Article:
The Content-Aware approach is great, but it’s no where near as good as doing things yourself with the Clone Stamp. If you really want to remove a photobomber or background element so that there’s almost no trace, this is the best way to do it.

You’ll need a working knowledge of layers and layer masks to follow along, so check out our article on the subject if you’re not already familiar with them.

Open the image you want to edit in Photoshop. Create a new layer and select the Clone Stamp from the Tools Panel—the keyboard shortcut is S.

10-Clone-Stamp

Make sure that Aligned is checked and that Sample is set to Current & Below.

11-Clone-Options

The Clone Stamp takes pixels from one area of an image (the “Clone” part of its name) and paints them to another (the “Stamp” part of it). It works like the Brush tool, but for copying pixels. With it, you can use existing pixels in the image to cover over anything you want to remove.

Find an area of your image that looks like it will cover up the photobomber. Hold down Alt (or Option on a Mac) and click on it. This sets the Clone Stamp’s sample point.

_sampling-clone

Paint the sampled pixels on the new layer until you have a good sized patch to work with.

12-CloneStamp

Select the Move Tool (press V on your keyboard) and reposition the patch over the area you want to cover. It doesn’t matter how rough it looks at this point.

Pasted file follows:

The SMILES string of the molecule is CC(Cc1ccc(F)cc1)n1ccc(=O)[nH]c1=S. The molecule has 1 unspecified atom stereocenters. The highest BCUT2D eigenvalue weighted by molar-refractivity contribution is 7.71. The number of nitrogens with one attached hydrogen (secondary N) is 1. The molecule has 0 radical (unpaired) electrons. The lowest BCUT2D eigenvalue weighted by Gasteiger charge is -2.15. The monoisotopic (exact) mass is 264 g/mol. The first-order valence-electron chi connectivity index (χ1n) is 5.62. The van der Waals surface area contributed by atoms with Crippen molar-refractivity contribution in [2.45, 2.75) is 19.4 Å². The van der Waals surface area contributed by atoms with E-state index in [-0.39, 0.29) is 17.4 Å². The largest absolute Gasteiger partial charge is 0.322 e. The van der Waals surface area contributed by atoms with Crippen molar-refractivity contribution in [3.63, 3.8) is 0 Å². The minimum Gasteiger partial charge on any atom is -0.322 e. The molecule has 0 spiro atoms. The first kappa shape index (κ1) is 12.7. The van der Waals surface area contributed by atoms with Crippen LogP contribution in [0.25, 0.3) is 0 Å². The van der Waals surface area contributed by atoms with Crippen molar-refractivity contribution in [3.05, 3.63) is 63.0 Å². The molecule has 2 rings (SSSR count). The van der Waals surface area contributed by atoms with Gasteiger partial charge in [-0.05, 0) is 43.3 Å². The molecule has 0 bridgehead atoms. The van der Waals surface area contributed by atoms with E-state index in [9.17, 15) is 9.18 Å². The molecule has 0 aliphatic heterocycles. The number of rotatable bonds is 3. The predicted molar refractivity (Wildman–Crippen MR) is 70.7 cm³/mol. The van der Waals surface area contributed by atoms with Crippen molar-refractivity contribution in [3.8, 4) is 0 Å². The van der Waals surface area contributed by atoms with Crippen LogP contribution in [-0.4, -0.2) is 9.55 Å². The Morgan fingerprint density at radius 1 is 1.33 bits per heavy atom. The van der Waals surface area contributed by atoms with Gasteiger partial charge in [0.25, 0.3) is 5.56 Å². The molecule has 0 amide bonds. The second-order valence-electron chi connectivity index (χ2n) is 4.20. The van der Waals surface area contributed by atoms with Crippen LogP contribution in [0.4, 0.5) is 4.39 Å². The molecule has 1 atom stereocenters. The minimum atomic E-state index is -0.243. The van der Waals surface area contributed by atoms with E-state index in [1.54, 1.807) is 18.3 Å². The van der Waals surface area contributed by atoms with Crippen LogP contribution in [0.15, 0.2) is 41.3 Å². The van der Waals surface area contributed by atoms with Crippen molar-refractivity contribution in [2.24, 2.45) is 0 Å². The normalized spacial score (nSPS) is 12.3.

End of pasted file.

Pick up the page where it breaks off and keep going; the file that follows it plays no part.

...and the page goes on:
13-Clone-Stamp-Positioned

Add a black mask to the layer by holding down Alt and clicking on the Add Layer Mask button. This will hide the patch.

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Next, select the Brush tool. Choose a Soft Round brush, with a Flow of about 40%.

14-Brush-Settings

Resize the tooltip with [ and ] and paint white over the person or object you’re trying to remove. This will reveal the patch but only in the areas where you want it. Tweak the mask using the Brush tool so that the original image and patch blend nicely.

15-Clone-Stamp-Masked

To fully remove someone or something, you’ll normally need to use a couple of patches. It took me four to remove the gnome photobomber. You can see a quick time lapse of how it developed below.

18-Gnome-Timelapse

Take your time, work your way through the process, and you’ll be able to remove almost anything.

16-Gnome-Clone-Result

Below is a comparison of the two removal methods. While Content-Aware does a good job, it’s obvious that the Clone Stamp does much better at keeping the scaffolding looking natural.

17-Results-Comparison


Removing photobombers and other things you don’t want in the background of your photos is one of the most common tasks people want to do in Photoshop. Automated methods will make a decent attempt but, if you really want someone gone, it’s still best to go in by hand with the Clone Stamp.

Image Credits: HarshLight and Matthew Hurst.

Harry Guinness writes occasionally when he’s not busy skiing, sailing, partying, lifting weights, or otherwise dodging responsibility. His main areas of interest are himself, gin, and crazy people with interesting stories to tell. When people won’t pay him to write ill-thought-out opinion pieces, he covers photography, technology, and culture. You can follow him on Twitter.

  • Published 10/18/16